Gallbladder cancer is a disease in which cancer cells grow in the gallbladder. This is a relatively rare form of cancer. The gallbladder is a small pear-shaped organ. It sits beneath the liver and stores bile until it is needed by the digestive system. Bile is a greenish-yellow digestive fluid produced by the liver that helps in digesting fat.
Cancer occurs when cells in the body (in this case gallbladder cells) divide without control or order. Normally, cells divide in a regulated manner. If cells keep dividing uncontrollably when new cells are not needed, a mass of tissue forms, called a growth or tumor. The term cancer refers to malignant tumors, which can invade nearby tissue and spread to other parts of the body. A benign tumor does not invade nor spread.
A risk factor is something that increases your chance of getting a disease or condition. Risk factors include:
Women are more likely to get gallbladder cancer than men are. It is also more common in older individuals.
Gallbladder cancer often shows no symptoms in its early stages. As the disease progresses, symptoms associated with bile obstruction often develop. These include:
Other symptoms may include:
Gallbladder cancer is often hard to diagnose because:
Gallbladder cancer is sometimes discovered during abdominal surgery for another reason.
The doctor will ask about your symptoms and medical history, and perform a physical exam. Tests may include:
A biopsy, which is the removal of a sample of tissue for testing, must be done to definitively diagnose gallbladder cancer. This often requires open surgery. Many times gallbladder cancer is found by accident. The patient is often taken to surgery because of a gallbladder "attack." At surgery, the surgeon may find cancer or it may only be found once the pathologist has sliced the entire gallbladder into very small slices.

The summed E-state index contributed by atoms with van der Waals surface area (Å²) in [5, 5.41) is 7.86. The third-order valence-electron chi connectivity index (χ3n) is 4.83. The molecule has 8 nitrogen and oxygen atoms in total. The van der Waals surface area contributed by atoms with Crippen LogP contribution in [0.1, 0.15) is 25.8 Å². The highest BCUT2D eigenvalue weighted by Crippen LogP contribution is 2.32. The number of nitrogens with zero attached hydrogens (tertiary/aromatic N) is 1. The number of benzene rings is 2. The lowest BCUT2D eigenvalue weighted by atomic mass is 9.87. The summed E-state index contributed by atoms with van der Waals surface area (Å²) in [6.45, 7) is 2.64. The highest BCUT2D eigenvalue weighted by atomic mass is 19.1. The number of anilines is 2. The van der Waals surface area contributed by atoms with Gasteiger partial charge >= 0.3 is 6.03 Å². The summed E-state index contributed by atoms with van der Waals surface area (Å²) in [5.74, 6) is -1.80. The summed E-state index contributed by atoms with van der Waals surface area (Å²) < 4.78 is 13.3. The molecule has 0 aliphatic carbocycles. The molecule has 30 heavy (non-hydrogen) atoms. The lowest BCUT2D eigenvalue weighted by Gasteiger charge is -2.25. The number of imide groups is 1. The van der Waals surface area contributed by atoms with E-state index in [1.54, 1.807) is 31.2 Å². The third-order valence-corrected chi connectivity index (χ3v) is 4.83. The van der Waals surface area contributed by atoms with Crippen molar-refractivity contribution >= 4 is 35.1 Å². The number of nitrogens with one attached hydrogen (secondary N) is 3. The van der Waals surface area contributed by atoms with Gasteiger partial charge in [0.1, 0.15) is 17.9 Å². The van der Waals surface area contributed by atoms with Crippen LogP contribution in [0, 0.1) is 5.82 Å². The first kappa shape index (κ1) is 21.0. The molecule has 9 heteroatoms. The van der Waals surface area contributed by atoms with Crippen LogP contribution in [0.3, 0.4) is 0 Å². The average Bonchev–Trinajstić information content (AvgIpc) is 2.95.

Once gallbladder cancer is found, staging tests are performed to find out if the cancer has spread and, if so, to what extent. Treatment depends on the stage of the cancer. For advanced cancers, treatment is done only to help relieve symptoms. Treatments include:
Surgical removal of the gallbladder is called cholecystectomy. Part of the liver and lymph nodes near the gallbladder may also be removed. In some cases, surgery is done to relieve symptoms by opening obstructed bile ducts. ERCP may also be used for this purpose.
Radiation therapy uses radiation to kill cancer cells and shrink tumors. Radiation is most often administered from a source outside the body.
Chemotherapy is the use of drugs to kill cancer cells. The drugs enter the bloodstream and travel through the body killing mostly cancer cells, but also some healthy cells. Chemotherapy is not considered curative for gallbladder cancer, but may relieve symptoms in some patients.
CMT is a term gaining popularity and meaning several treatments at once or in succession. Although no one has shown that chemotherapy and radiation therapy at the same time are better than radiation therapy alone in the treatment of gallbladder cancer, CMT is better with many other kinds of cancers.
There are no guidelines for preventing gallbladder cancer because the cause is usually not known. There may be an association with gallstones. Because gallbladder cancer is rare, doctors do not recommend the routine removal of gallbladders in people with asymptomatic gallstones to prevent cancer.
American Cancer Society
National Cancer Institute
The Canadian Association of Gastroenterology
Canadian Cancer Society
The Johns Hopkins University website. Available at: http://www.jhu.edu/.
The Merck Manual of Medical Information. Simon and Schuster, Inc.; 2000.
National Cancer Institute website. Available at: http://www.cancer.gov/.
10/1/2014 DynaMed's Systematic Literature Surveillance. http://www.ebscohost.com/dynamed: Bhaskaran K, Douglas I, et al. Body-mass index and risk of 22 specific cancers: a population-based cohort study of 5.24 million UK adults. Lancet. 2014;384(9945):755-765.
Last reviewed December 2013 by Mohei Abouzied, MD
Please be aware that this information is provided to supplement the care provided by your physician. It is neither intended nor implied to be a substitute for professional medical advice. CALL YOUR HEALTHCARE PROVIDER IMMEDIATELY IF YOU THINK YOU MAY HAVE A MEDICAL EMERGENCY. Always seek the advice of your physician or other qualified health provider prior to starting any new treatment or with any questions you may have regarding a medical condition.